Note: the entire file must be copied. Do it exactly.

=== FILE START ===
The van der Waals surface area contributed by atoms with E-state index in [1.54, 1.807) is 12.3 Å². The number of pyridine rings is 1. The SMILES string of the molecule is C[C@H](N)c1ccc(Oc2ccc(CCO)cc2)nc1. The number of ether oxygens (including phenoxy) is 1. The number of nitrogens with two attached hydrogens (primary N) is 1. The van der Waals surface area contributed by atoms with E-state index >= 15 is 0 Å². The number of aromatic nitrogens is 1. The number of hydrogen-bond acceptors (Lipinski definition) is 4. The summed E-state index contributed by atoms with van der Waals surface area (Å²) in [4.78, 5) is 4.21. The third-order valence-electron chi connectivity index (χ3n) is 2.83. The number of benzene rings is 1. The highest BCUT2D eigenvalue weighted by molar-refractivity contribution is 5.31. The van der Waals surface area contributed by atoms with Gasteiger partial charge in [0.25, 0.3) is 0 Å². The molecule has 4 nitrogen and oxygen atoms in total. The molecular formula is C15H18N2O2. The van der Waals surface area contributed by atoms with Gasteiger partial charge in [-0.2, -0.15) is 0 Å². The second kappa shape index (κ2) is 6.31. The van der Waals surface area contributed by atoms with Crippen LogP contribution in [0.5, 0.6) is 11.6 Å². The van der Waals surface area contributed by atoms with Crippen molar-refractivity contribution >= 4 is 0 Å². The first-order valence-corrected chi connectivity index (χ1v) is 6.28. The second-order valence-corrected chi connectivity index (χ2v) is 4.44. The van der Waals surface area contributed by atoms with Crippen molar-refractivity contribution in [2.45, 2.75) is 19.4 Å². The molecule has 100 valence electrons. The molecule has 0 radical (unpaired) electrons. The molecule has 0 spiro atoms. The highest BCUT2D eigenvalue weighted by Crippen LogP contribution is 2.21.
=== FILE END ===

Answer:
The van der Waals surface area contributed by atoms with E-state index in [1.54, 1.807) is 12.3 Å². The number of pyridine rings is 1. The SMILES string of the molecule is C[C@H](N)c1ccc(Oc2ccc(CCO)cc2)nc1. The number of ether oxygens (including phenoxy) is 1. The number of nitrogens with two attached hydrogens (primary N) is 1. The van der Waals surface area contributed by atoms with E-state index >= 15 is 0 Å². The number of aromatic nitrogens is 1. The number of hydrogen-bond acceptors (Lipinski definition) is 4. The summed E-state index contributed by atoms with van der Waals surface area (Å²) in [4.78, 5) is 4.21. The third-order valence-electron chi connectivity index (χ3n) is 2.83. The number of benzene rings is 1. The highest BCUT2D eigenvalue weighted by molar-refractivity contribution is 5.31. The van der Waals surface area contributed by atoms with Gasteiger partial charge in [0.25, 0.3) is 0 Å². The molecule has 4 nitrogen and oxygen atoms in total. The molecular formula is C15H18N2O2. The van der Waals surface area contributed by atoms with Gasteiger partial charge in [-0.2, -0.15) is 0 Å². The second kappa shape index (κ2) is 6.31. The van der Waals surface area contributed by atoms with Crippen LogP contribution in [0.5, 0.6) is 11.6 Å². The van der Waals surface area contributed by atoms with Crippen molar-refractivity contribution >= 4 is 0 Å². The first-order valence-corrected chi connectivity index (χ1v) is 6.28. The second-order valence-corrected chi connectivity index (χ2v) is 4.44. The van der Waals surface area contributed by atoms with Crippen molar-refractivity contribution in [2.45, 2.75) is 19.4 Å². The molecule has 100 valence electrons. The molecule has 0 radical (unpaired) electrons. The molecule has 0 spiro atoms. The highest BCUT2D eigenvalue weighted by Crippen LogP contribution is 2.21.